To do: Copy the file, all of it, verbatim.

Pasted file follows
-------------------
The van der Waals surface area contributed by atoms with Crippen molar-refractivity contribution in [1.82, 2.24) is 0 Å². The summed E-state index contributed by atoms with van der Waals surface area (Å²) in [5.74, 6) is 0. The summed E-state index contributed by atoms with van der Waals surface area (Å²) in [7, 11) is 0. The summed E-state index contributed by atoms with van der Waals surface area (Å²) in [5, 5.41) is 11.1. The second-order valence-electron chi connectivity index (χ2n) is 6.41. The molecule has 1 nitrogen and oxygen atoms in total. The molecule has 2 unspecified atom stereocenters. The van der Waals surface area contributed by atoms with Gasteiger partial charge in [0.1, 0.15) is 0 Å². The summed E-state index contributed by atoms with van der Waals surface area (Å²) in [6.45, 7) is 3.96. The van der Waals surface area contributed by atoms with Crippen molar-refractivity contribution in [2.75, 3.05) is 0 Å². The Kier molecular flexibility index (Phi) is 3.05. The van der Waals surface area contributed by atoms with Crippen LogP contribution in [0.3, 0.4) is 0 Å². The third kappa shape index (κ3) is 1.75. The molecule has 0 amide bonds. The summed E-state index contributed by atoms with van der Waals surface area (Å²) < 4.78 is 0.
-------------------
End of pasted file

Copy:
The van der Waals surface area contributed by atoms with Crippen molar-refractivity contribution in [1.82, 2.24) is 0 Å². The summed E-state index contributed by atoms with van der Waals surface area (Å²) in [5.74, 6) is 0. The summed E-state index contributed by atoms with van der Waals surface area (Å²) in [7, 11) is 0. The summed E-state index contributed by atoms with van der Waals surface area (Å²) in [5, 5.41) is 11.1. The second-order valence-electron chi connectivity index (χ2n) is 6.41. The molecule has 1 nitrogen and oxygen atoms in total. The molecule has 2 unspecified atom stereocenters. The van der Waals surface area contributed by atoms with Gasteiger partial charge in [0.1, 0.15) is 0 Å². The summed E-state index contributed by atoms with van der Waals surface area (Å²) in [6.45, 7) is 3.96. The van der Waals surface area contributed by atoms with Crippen molar-refractivity contribution in [2.75, 3.05) is 0 Å². The Kier molecular flexibility index (Phi) is 3.05. The van der Waals surface area contributed by atoms with Crippen LogP contribution in [0.3, 0.4) is 0 Å². The third kappa shape index (κ3) is 1.75. The molecule has 0 amide bonds. The summed E-state index contributed by atoms with van der Waals surface area (Å²) < 4.78 is 0.